Na’eem’s character reflects this very mentality. On numerous occasions throughout the conversation, he referred to the one essential quality people need to succeed: passion. “Without a doubt, passionate people can change the world. Passion is what drives us to recreate, redevelop, and re-imagine that which already exists,” Na’eem said. He confessed that although the concepts behind Poutine Week and Burger Week were enjoyable to create, these types of festivals could actually help produce a healthy competition among restaurants. “Without each other, there’s no growth, and often a lack of creativity,” he said. “Competition forces chefs to push the envelope and stand out in a city with literally thousands of restaurants.”

Aside from bridging Canadian cities and further developing the web platform and apps for Poutine Week and Burger Week, Na’eem recently married Montreal’s own DJ Abeille, whom he credits as being his anchor when he needs it most. The wedding was a hybrid between traditional Indian and Quebecois style, held on a small island facing the city, with people dressed in everything from saris to suits and tuxedos. As Abeille is involved in several of her own projects, they’re able to “focus on their careers as a team” and concentrate on the bigger picture.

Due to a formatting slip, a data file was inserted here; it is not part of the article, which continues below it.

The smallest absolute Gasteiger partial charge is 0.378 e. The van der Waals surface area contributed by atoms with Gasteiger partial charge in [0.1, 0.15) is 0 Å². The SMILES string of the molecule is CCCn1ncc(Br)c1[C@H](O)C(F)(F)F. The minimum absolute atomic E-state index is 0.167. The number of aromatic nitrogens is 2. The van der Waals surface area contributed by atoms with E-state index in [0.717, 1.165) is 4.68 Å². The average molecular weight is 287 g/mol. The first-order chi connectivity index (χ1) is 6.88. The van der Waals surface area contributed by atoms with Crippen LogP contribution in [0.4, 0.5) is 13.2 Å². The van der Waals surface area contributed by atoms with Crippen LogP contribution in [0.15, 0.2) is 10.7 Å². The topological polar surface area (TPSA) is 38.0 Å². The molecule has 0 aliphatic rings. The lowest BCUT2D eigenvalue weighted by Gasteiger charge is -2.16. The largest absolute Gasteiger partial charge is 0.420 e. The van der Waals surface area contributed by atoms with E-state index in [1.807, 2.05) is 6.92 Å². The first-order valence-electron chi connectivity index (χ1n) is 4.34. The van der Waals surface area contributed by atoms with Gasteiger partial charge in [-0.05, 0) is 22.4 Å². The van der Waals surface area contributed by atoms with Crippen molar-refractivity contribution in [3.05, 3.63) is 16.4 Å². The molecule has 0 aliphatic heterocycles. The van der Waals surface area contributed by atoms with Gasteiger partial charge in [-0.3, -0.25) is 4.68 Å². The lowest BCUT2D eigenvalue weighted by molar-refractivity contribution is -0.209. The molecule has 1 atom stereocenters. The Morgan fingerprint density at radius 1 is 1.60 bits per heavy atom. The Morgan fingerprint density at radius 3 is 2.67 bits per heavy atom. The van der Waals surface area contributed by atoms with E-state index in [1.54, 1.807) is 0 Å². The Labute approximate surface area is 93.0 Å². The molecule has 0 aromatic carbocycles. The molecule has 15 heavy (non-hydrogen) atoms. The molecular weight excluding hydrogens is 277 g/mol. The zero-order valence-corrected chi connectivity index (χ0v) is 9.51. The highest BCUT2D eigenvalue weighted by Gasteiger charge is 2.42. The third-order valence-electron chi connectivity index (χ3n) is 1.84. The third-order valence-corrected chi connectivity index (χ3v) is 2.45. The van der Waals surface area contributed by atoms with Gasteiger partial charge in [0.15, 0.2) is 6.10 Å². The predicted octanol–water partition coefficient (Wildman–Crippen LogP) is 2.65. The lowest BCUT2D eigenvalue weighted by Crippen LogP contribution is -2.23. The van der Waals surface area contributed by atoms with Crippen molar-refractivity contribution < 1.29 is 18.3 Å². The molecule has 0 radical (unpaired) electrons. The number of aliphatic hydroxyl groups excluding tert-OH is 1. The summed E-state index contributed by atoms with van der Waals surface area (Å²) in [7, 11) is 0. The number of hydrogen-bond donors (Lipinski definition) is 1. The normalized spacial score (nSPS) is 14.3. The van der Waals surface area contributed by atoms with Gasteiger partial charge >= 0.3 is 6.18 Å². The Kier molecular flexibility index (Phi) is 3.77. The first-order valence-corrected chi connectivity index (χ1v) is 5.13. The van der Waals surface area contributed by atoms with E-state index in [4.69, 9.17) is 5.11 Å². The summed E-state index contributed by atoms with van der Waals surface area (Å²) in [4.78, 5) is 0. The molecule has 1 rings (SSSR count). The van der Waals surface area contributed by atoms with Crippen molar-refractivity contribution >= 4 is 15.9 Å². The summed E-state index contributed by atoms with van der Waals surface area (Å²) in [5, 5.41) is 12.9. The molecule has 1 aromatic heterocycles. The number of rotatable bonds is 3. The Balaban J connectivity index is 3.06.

His advice for the young, entrepreneurial bachelors out there is to get married. “This frees up at least 75% of your mind. To keep it simple – I’ve got 99 problems, but a bitch ain’t one. A woman can be just as big as 99 problems, but if you don’t have one, that’s when you’re in real trouble,” Na’eem said. As if shying away from the question, he modestly admits that running after girls polluted his mind, and kept him distracted from what he truly values in life: friends, family, and business.

And as we came back full circle to the topic of business, we parted ways so he could get to just that. Na’eem, on his way to record an episode for his new radio show – called Dinner Rush on CJAD 800, aired every Saturday from 3-4pm – casually reminded us to start dieting now, before Poutine Week hits Montreal later this week. This year, 30 of Montreal’s restaurants, including Imadake Izakaya, Chez Boris, Miss Prêt à Manger, Ice House and La Banquise will be cooking up unique poutines from February 1st to the 7th. The event will also be held in Quebec City, Ottawa and Toronto. All dishes will be priced at $10 or less and can be voted on at Check out the website for a full list of participating restaurants, too.

Like us, you should start making room for what’s going to be a very gluttonous start to February. And we certainly have Na’eem to thank for that one.